Mom Works Three Jobs So Her Rotten Teen Can Blow $1000 A Month On Clothes
A mother from Morcambe is working extra hard, three-jobs-and-looking-for-a-fourth-hard, all so she can make sure her 15-year-old daughter develops a shopping addiction problem by the time she is 16. OK, so maybe that isn’t why she is working all these jobs, including one scrubbing toilets, but it may as well be because she explains the reason why she does it is: ‘Lauren‘s totally different when we go out shopping,’ she explains. ‘She’s so full of energy and we have a good time and laugh and joke…It gives her a lift, I think, for that short while.’ According to The Daily Mail, the mother Jackie and her
adorable spoiled daughter Lauren will be appearing on a special entitled The 12 Year Old Shopaholic and Other Big Spending Kids on Channel 5 this evening, but due to the magical powers of the Internet we don’t even need to watch this special to be able to roll our eyes at this whole situation. A few choice quotes?
‘I do feel quite guilty because it’s just money wasted. I don’t know how much [my shoes] cost because my mum just buys them for me.
‘She buys them and I don’t ask. I just say thank you. I know my mum is a pushover, and I’m not going to lie, it’s just because she’s really soft and she agrees to most stuff.’
‘I think my friends would describe me as spoilt and I don’t disagree with them because I know I am,’ she laughs.
Lauren also explains she doesn’t wear most of the items her mom purchases for her.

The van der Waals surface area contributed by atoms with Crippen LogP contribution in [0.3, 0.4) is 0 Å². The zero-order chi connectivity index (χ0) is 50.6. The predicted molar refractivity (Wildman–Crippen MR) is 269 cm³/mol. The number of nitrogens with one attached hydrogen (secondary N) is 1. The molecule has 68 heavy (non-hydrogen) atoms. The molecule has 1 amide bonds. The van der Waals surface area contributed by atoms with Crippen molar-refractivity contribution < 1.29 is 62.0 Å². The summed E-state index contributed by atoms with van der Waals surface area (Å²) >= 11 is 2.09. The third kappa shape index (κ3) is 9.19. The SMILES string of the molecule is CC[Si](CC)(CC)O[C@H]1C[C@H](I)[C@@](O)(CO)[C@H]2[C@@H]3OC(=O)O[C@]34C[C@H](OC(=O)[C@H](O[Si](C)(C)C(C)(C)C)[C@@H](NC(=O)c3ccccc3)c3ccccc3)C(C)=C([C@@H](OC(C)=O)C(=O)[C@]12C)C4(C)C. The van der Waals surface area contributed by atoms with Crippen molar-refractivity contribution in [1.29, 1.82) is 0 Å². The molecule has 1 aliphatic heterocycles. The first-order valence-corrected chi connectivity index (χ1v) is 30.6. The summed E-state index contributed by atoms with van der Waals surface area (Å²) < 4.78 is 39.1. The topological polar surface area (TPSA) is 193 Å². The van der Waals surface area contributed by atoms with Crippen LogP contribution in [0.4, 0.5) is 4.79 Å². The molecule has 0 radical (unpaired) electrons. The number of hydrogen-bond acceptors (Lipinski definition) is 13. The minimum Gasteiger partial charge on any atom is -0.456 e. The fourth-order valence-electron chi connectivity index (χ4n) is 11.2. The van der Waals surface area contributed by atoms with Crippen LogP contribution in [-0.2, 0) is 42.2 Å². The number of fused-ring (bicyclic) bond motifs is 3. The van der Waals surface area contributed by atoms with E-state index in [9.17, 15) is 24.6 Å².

Now, I know, I know, people can spend their money any way they want and if someone wants to buy their kid Louboutins that will sit in their closet, that is their business, but I’m not sure this method of parenting is teaching a kid any worthwhile life lessons.
Why back in my day, wait, this needs to be illustrated so you guys can see exactly how I look right now:
Back in my day we didn’t have a lot of money so my mom would give me 20 bucks and I would haunt the thrift stores with my little friends and it was so much fun! Yes, I wandered around wearing moth-eaten beaded cardigans from the 1950’s and dresses from dead people but I loved mixing my wardrobe up with creepy old vintage finds and whatever normal items my mom purchased for me. That’s how we did it back in my day and that’s how we liked it!
Now that my own children have their own opinions on what they wear, I’m trying to teach them about quality over quantity and that a $50 sweater they take care of will look much nicer than a $13 acrylic sequined monstrosity from Justice that turns into spiderwebs the first time it is laundered. And I’m also trying to teach them that material objects and fancy things won’t make them happy. I think we all like to spoil our kids to an extent, but there is no way in hell I would ever work three jobs to fund my kid’s shopping addiction.